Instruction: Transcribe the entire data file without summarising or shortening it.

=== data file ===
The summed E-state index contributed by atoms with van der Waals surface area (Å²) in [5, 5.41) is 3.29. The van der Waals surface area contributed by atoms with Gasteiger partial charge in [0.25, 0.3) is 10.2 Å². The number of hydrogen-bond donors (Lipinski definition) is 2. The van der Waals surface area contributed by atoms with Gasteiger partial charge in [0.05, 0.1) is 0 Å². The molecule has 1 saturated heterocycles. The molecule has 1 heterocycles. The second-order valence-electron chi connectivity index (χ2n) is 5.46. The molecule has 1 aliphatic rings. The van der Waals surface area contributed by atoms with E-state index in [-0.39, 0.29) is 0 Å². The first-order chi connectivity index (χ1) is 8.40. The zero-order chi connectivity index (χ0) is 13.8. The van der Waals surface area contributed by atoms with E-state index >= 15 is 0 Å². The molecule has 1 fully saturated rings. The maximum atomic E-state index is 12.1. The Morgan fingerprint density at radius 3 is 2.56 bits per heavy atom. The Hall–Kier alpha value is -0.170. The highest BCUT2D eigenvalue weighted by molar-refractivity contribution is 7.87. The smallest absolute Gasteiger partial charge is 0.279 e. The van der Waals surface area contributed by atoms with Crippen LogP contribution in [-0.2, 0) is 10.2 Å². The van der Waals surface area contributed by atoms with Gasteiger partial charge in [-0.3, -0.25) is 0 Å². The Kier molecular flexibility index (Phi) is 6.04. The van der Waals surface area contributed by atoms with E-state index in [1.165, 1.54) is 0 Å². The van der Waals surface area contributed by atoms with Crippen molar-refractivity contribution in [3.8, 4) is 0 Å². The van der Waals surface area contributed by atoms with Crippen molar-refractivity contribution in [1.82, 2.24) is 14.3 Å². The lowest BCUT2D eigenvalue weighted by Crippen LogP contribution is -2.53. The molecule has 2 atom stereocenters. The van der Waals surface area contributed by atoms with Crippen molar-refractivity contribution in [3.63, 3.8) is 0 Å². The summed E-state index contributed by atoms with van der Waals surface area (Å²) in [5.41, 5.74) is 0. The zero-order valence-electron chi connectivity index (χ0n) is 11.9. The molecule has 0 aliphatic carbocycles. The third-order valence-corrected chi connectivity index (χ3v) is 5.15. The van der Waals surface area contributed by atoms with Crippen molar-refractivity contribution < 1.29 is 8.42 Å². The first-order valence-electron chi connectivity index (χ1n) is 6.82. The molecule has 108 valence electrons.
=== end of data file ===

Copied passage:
The summed E-state index contributed by atoms with van der Waals surface area (Å²) in [5, 5.41) is 3.29. The van der Waals surface area contributed by atoms with Gasteiger partial charge in [0.25, 0.3) is 10.2 Å². The number of hydrogen-bond donors (Lipinski definition) is 2. The van der Waals surface area contributed by atoms with Gasteiger partial charge in [0.05, 0.1) is 0 Å². The molecule has 1 saturated heterocycles. The molecule has 1 heterocycles. The second-order valence-electron chi connectivity index (χ2n) is 5.46. The molecule has 1 aliphatic rings. The van der Waals surface area contributed by atoms with E-state index in [-0.39, 0.29) is 0 Å². The first-order chi connectivity index (χ1) is 8.40. The zero-order chi connectivity index (χ0) is 13.8. The van der Waals surface area contributed by atoms with E-state index >= 15 is 0 Å². The molecule has 1 fully saturated rings. The maximum atomic E-state index is 12.1. The Morgan fingerprint density at radius 3 is 2.56 bits per heavy atom. The Hall–Kier alpha value is -0.170. The highest BCUT2D eigenvalue weighted by molar-refractivity contribution is 7.87. The smallest absolute Gasteiger partial charge is 0.279 e. The van der Waals surface area contributed by atoms with Crippen LogP contribution in [-0.2, 0) is 10.2 Å². The van der Waals surface area contributed by atoms with Gasteiger partial charge in [-0.3, -0.25) is 0 Å². The Kier molecular flexibility index (Phi) is 6.04. The van der Waals surface area contributed by atoms with E-state index in [1.165, 1.54) is 0 Å². The van der Waals surface area contributed by atoms with Crippen molar-refractivity contribution in [3.8, 4) is 0 Å². The van der Waals surface area contributed by atoms with Crippen molar-refractivity contribution in [1.82, 2.24) is 14.3 Å². The lowest BCUT2D eigenvalue weighted by Crippen LogP contribution is -2.53. The molecule has 2 atom stereocenters. The van der Waals surface area contributed by atoms with Crippen molar-refractivity contribution in [3.63, 3.8) is 0 Å². The summed E-state index contributed by atoms with van der Waals surface area (Å²) in [5.41, 5.74) is 0. The zero-order valence-electron chi connectivity index (χ0n) is 11.9. The molecule has 0 aliphatic carbocycles. The third-order valence-corrected chi connectivity index (χ3v) is 5.15. The van der Waals surface area contributed by atoms with Crippen molar-refractivity contribution < 1.29 is 8.42 Å². The first-order valence-electron chi connectivity index (χ1n) is 6.82. The molecule has 108 valence electrons.